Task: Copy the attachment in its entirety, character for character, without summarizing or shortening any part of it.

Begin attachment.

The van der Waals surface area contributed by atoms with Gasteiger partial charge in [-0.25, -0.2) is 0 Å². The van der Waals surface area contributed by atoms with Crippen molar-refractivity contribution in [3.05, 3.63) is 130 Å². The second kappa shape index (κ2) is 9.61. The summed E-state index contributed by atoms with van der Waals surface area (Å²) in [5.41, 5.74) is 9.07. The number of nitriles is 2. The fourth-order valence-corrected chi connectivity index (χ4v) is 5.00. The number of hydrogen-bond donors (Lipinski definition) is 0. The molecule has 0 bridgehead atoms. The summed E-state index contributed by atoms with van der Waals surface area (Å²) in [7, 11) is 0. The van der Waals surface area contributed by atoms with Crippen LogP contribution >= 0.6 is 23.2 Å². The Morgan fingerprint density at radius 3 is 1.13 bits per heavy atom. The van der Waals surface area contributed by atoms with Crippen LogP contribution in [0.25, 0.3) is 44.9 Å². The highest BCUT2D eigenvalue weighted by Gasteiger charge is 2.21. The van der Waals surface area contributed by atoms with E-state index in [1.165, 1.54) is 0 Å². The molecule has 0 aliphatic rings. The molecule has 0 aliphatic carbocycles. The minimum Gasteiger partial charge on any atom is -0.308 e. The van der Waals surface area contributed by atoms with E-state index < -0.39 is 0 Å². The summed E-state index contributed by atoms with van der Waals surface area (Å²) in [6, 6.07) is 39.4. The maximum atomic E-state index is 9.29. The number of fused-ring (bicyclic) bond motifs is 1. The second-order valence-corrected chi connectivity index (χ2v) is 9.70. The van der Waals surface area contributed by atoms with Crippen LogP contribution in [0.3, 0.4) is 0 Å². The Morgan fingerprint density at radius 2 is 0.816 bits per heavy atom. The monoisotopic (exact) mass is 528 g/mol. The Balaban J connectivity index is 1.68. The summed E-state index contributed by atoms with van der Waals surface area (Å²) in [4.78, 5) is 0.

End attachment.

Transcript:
The van der Waals surface area contributed by atoms with Gasteiger partial charge in [-0.25, -0.2) is 0 Å². The van der Waals surface area contributed by atoms with Crippen molar-refractivity contribution in [3.05, 3.63) is 130 Å². The second kappa shape index (κ2) is 9.61. The summed E-state index contributed by atoms with van der Waals surface area (Å²) in [5.41, 5.74) is 9.07. The number of nitriles is 2. The fourth-order valence-corrected chi connectivity index (χ4v) is 5.00. The number of hydrogen-bond donors (Lipinski definition) is 0. The molecule has 0 bridgehead atoms. The summed E-state index contributed by atoms with van der Waals surface area (Å²) in [7, 11) is 0. The van der Waals surface area contributed by atoms with Crippen LogP contribution >= 0.6 is 23.2 Å². The Morgan fingerprint density at radius 3 is 1.13 bits per heavy atom. The van der Waals surface area contributed by atoms with Crippen LogP contribution in [0.25, 0.3) is 44.9 Å². The highest BCUT2D eigenvalue weighted by Gasteiger charge is 2.21. The van der Waals surface area contributed by atoms with E-state index in [1.165, 1.54) is 0 Å². The molecule has 0 aliphatic rings. The molecule has 0 aliphatic carbocycles. The minimum Gasteiger partial charge on any atom is -0.308 e. The van der Waals surface area contributed by atoms with E-state index < -0.39 is 0 Å². The summed E-state index contributed by atoms with van der Waals surface area (Å²) in [6, 6.07) is 39.4. The maximum atomic E-state index is 9.29. The number of fused-ring (bicyclic) bond motifs is 1. The second-order valence-corrected chi connectivity index (χ2v) is 9.70. The van der Waals surface area contributed by atoms with Crippen LogP contribution in [0.3, 0.4) is 0 Å². The Morgan fingerprint density at radius 2 is 0.816 bits per heavy atom. The monoisotopic (exact) mass is 528 g/mol. The Balaban J connectivity index is 1.68. The summed E-state index contributed by atoms with van der Waals surface area (Å²) in [4.78, 5) is 0.